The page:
1. Are you able to tap into your own emotions when things bother you?

EQ involves being able to read yourself as well as other people. If you’re in touch with your inner feelings, even if they aren’t particularly pleasant, you’ll be in a better mood and therefore be a more pleasant companion.

2. Do you knowingly, or unknowingly, try to outdo the people attempting to lead you through a situation?

The act of subversive leadership makes everyone around you feel stressed, especially when you’re in a position of authority yourself.

3. Are you supportive of other people’s needs to be successful?

Others will be far less likely to trust you, as proposed by Gavin et al., when you don’t reach out to encourage them to dream. You may think you’re being funny when you tease people for trying to accomplish something. However, those jokes come at a cost of allowing people to create doubts about your sincerity.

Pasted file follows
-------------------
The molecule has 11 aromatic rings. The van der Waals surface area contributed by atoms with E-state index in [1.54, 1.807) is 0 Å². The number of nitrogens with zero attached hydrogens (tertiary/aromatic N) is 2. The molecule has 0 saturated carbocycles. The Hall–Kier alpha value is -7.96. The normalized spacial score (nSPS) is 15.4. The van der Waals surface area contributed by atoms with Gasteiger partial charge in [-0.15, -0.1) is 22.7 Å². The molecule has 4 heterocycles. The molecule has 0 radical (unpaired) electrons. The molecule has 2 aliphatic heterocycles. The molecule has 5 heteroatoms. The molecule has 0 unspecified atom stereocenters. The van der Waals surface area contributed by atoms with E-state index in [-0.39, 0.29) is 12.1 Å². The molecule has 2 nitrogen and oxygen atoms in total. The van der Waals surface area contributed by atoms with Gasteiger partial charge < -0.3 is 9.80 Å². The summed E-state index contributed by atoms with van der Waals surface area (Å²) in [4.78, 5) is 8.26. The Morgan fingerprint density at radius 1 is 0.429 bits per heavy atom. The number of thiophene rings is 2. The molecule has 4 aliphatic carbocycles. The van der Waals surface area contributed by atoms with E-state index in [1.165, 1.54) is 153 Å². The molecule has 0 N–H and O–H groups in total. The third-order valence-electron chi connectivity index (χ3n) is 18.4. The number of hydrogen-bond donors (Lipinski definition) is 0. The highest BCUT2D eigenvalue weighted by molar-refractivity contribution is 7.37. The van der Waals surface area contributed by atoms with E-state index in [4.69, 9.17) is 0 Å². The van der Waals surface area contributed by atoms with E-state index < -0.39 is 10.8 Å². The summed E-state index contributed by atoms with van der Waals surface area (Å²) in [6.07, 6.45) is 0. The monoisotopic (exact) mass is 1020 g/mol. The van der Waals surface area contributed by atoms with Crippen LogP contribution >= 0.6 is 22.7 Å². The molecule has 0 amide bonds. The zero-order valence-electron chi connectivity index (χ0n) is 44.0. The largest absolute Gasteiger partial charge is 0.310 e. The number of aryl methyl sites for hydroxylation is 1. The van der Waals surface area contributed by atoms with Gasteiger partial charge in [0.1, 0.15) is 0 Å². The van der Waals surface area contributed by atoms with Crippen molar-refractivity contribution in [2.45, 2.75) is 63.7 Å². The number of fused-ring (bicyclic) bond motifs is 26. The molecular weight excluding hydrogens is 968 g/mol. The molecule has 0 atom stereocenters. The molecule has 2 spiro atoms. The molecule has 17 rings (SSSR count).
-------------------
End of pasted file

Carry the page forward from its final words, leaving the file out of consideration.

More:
4. Do people tend to leave soon after you enter a situation?

Having good people skills means that you’re desirable to be with, as you make other people feel positively about themselves. No one wants to be around someone who’s always got a negative take on things (a.k.a. a "Debbie Downer"). If it appears that the people you talk to are eager to move on, this means that you’re not being a positively reinforcing conversation partner.

5. Are you always thinking about what jokes to make instead of really listening to others?